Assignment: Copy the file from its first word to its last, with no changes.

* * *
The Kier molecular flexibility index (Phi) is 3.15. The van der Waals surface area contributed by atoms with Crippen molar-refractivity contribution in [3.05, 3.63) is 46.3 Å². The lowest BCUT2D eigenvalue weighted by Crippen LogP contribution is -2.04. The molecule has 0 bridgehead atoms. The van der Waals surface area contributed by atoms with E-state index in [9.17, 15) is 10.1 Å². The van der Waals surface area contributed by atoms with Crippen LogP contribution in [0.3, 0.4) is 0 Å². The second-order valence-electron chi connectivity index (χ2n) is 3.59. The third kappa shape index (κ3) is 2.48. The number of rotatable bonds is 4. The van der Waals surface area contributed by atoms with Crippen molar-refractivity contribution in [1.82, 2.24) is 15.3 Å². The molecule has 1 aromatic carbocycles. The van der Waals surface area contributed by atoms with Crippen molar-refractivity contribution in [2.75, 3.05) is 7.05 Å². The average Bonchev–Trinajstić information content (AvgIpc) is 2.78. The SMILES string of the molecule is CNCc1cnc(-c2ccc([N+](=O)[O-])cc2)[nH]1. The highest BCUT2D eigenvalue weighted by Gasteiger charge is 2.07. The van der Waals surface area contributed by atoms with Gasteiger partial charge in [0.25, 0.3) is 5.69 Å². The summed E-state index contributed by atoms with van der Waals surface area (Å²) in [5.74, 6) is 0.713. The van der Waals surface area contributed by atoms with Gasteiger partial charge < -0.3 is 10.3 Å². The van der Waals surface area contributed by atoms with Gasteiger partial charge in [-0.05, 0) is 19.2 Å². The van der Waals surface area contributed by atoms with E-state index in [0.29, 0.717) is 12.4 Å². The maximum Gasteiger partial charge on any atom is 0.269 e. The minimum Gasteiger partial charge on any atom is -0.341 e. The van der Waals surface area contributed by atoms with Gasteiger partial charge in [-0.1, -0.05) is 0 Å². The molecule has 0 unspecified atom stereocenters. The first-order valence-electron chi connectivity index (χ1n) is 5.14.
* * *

The Kier molecular flexibility index (Phi) is 3.15. The van der Waals surface area contributed by atoms with Crippen molar-refractivity contribution in [3.05, 3.63) is 46.3 Å². The lowest BCUT2D eigenvalue weighted by Crippen LogP contribution is -2.04. The molecule has 0 bridgehead atoms. The van der Waals surface area contributed by atoms with E-state index in [9.17, 15) is 10.1 Å². The van der Waals surface area contributed by atoms with Crippen LogP contribution in [0.3, 0.4) is 0 Å². The second-order valence-electron chi connectivity index (χ2n) is 3.59. The third kappa shape index (κ3) is 2.48. The number of rotatable bonds is 4. The van der Waals surface area contributed by atoms with Crippen molar-refractivity contribution in [1.82, 2.24) is 15.3 Å². The molecule has 1 aromatic carbocycles. The van der Waals surface area contributed by atoms with Crippen molar-refractivity contribution in [2.75, 3.05) is 7.05 Å². The average Bonchev–Trinajstić information content (AvgIpc) is 2.78. The SMILES string of the molecule is CNCc1cnc(-c2ccc([N+](=O)[O-])cc2)[nH]1. The highest BCUT2D eigenvalue weighted by Gasteiger charge is 2.07. The van der Waals surface area contributed by atoms with Gasteiger partial charge in [0.25, 0.3) is 5.69 Å². The summed E-state index contributed by atoms with van der Waals surface area (Å²) in [5.74, 6) is 0.713. The van der Waals surface area contributed by atoms with Gasteiger partial charge < -0.3 is 10.3 Å². The van der Waals surface area contributed by atoms with Gasteiger partial charge in [-0.05, 0) is 19.2 Å². The van der Waals surface area contributed by atoms with E-state index in [0.29, 0.717) is 12.4 Å². The maximum Gasteiger partial charge on any atom is 0.269 e. The minimum Gasteiger partial charge on any atom is -0.341 e. The van der Waals surface area contributed by atoms with Gasteiger partial charge in [-0.1, -0.05) is 0 Å². The molecule has 0 unspecified atom stereocenters. The first-order valence-electron chi connectivity index (χ1n) is 5.14.